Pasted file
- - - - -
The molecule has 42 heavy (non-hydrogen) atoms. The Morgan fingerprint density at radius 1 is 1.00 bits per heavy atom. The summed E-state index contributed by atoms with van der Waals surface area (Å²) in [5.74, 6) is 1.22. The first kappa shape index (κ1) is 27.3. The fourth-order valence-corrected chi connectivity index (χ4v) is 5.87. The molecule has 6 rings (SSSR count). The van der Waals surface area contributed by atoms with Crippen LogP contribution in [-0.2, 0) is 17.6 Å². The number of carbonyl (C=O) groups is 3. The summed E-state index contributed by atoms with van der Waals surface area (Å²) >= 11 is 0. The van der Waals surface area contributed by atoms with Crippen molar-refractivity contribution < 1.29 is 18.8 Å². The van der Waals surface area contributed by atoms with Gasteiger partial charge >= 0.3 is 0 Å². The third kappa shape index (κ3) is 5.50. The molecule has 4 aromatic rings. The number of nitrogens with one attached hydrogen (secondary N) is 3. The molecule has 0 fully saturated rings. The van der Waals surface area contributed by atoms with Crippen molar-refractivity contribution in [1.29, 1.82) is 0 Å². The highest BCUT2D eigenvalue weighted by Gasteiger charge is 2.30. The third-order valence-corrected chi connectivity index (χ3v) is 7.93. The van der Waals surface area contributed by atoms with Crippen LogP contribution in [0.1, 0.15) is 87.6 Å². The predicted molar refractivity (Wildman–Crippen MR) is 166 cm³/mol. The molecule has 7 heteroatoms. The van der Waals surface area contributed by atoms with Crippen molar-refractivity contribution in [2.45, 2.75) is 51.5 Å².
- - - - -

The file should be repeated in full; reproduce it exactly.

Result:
The molecule has 42 heavy (non-hydrogen) atoms. The Morgan fingerprint density at radius 1 is 1.00 bits per heavy atom. The summed E-state index contributed by atoms with van der Waals surface area (Å²) in [5.74, 6) is 1.22. The first kappa shape index (κ1) is 27.3. The fourth-order valence-corrected chi connectivity index (χ4v) is 5.87. The molecule has 6 rings (SSSR count). The van der Waals surface area contributed by atoms with Crippen LogP contribution in [-0.2, 0) is 17.6 Å². The number of carbonyl (C=O) groups is 3. The summed E-state index contributed by atoms with van der Waals surface area (Å²) >= 11 is 0. The van der Waals surface area contributed by atoms with Crippen molar-refractivity contribution < 1.29 is 18.8 Å². The van der Waals surface area contributed by atoms with Gasteiger partial charge >= 0.3 is 0 Å². The third kappa shape index (κ3) is 5.50. The molecule has 4 aromatic rings. The number of nitrogens with one attached hydrogen (secondary N) is 3. The molecule has 0 fully saturated rings. The van der Waals surface area contributed by atoms with Crippen molar-refractivity contribution in [1.29, 1.82) is 0 Å². The highest BCUT2D eigenvalue weighted by Gasteiger charge is 2.30. The third-order valence-corrected chi connectivity index (χ3v) is 7.93. The van der Waals surface area contributed by atoms with Crippen LogP contribution in [0.1, 0.15) is 87.6 Å². The predicted molar refractivity (Wildman–Crippen MR) is 166 cm³/mol. The molecule has 7 heteroatoms. The van der Waals surface area contributed by atoms with Crippen molar-refractivity contribution in [2.45, 2.75) is 51.5 Å².